It’s the same difference between “distinguishing” and “discriminating awareness.” We distinguish light from dark, or what’s helpful from what’s harmful, but when you add decisiveness to that, then you have what’s called “discriminating awareness.” These are usually translated as “recognition” and “wisdom,” but when you translate it like that, it isn’t easy to understand the difference between the two. The difference between the two is the level of certitude about it.

In Buddhist analysis, there is a very precise differentiation between mental and emotional states, so we need to be careful to not obscure the differences being made here. This mental dimension of decisiveness, where we’re either indecisive or we’re totally decisive about something, is going to affect the emotion that we feel. This is why these distinctions are made here.

My point here, talking about inspiration, is that we really want to have this belief in a fact. All the things that led the spiritual teacher or the Buddhas to have their qualities are clear and based on reason. And in terms of our relationship to the spiritual teacher, our minds are clear, our emotions are cleared of disturbing emotions about him or her. We’re not attached, we’re not angry, we’re not jealous, these sort of things. And we have the aspiration to become like the spiritual teacher, to develop the same qualities further in ourselves.

Now, when we talk about deriving inspiration from all limited beings, there are those that we are trying to help. Then naturally what comes up is the discussion of compassion. Ordinarily, our compassion is mixed with attachment. For instance, our child needs our help, and sure we derive strength, even if we’re tired, to be able to help the child. But we are very worried and we are very attached and there might be a lot of disturbing emotions mixed in there as well. We are insecure; we are afraid we might do the wrong thing. At this time, are we really thinking of the good qualities of the child? Not really.

We can’t deny that we derive a great deal of strength just from this ordinary compassion to help others that need our help, like our child. But that’s not exactly what we are talking about in the Buddhist teaching in terms of deriving inspiration from limited beings. What we’re talking about is acknowledging the basis: everyone wants to be happy, nobody wants to be unhappy, and the ability of everybody to be happy and not to be unhappy. We’re totally clearheaded and certainly believe that this is a fact. It is a fact, I have belief in it, we’re confident of that, and we don’t have any disturbing emotions toward these limited beings. And there’s the aspiration, of course, to help them get rid of their problems.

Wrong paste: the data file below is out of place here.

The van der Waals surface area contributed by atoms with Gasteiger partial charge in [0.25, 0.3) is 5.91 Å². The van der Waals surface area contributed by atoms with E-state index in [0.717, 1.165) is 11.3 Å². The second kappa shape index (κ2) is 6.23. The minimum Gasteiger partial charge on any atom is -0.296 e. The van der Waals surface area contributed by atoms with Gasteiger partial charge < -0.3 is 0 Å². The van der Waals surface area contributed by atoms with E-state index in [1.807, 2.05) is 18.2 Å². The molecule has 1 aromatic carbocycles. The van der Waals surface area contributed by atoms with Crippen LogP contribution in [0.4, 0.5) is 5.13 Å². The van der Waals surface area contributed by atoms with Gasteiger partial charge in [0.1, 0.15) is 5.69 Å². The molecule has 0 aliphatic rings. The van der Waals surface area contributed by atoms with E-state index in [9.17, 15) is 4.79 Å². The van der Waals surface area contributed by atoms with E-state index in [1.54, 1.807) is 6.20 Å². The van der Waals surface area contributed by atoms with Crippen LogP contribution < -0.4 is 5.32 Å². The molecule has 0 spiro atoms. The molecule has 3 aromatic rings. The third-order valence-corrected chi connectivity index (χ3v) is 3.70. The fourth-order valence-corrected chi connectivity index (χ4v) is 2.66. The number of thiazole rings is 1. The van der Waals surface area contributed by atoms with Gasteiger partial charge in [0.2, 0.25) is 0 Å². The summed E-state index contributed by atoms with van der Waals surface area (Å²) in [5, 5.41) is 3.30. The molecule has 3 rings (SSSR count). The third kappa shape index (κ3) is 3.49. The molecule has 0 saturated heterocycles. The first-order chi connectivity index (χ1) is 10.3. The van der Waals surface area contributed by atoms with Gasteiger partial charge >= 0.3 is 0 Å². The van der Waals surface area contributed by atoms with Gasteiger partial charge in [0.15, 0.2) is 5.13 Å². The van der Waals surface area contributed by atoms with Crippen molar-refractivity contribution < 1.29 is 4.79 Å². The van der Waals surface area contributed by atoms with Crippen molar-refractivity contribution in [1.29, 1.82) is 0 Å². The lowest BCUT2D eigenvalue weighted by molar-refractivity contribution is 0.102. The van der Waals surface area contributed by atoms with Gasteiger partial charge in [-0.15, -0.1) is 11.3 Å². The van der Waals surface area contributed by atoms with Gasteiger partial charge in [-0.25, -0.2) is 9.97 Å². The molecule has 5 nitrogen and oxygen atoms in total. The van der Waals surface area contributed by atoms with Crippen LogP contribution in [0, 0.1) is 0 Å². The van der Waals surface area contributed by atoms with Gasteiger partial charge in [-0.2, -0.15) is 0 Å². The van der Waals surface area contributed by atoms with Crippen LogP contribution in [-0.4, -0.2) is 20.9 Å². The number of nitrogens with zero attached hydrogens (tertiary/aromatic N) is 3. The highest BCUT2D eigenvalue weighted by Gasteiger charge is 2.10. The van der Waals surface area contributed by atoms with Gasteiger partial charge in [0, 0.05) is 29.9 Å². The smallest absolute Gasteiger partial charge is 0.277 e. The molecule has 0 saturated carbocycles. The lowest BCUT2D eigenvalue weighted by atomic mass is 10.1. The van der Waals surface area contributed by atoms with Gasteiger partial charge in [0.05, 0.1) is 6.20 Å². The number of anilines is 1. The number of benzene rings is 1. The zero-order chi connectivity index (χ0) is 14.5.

So, when we are inspired by a group of others that we can help, then there’s nothing disturbing about that. It is a totally clear, non-upsetting state of mind. We are uplifted, the mind is very clear, the emotions are very calm and filled with a great deal of strength, which is not unbalanced or anything like that. “It’s just flowing,” we would say in our colloquial language.

Types of Happy and Unhappy Feelings

When we talk about feelings, feelings of happy and unhappy, there are two types. There are upsetting feelings and non-upsetting feelings. If we were talking about the ideal form of inspiration, then we’re speaking of a non-upsetting form of happiness. It wouldn’t be a dramatic happiness that we might conceive of in a samsaric way. It’s a much more calm happiness, which many of us might not even recognize as happiness. Well, now we’re opening the door to a huge discussion of what it means to be happy, what all the different forms of happiness are, and what does it even mean just to feel good? But we won’t discuss this here.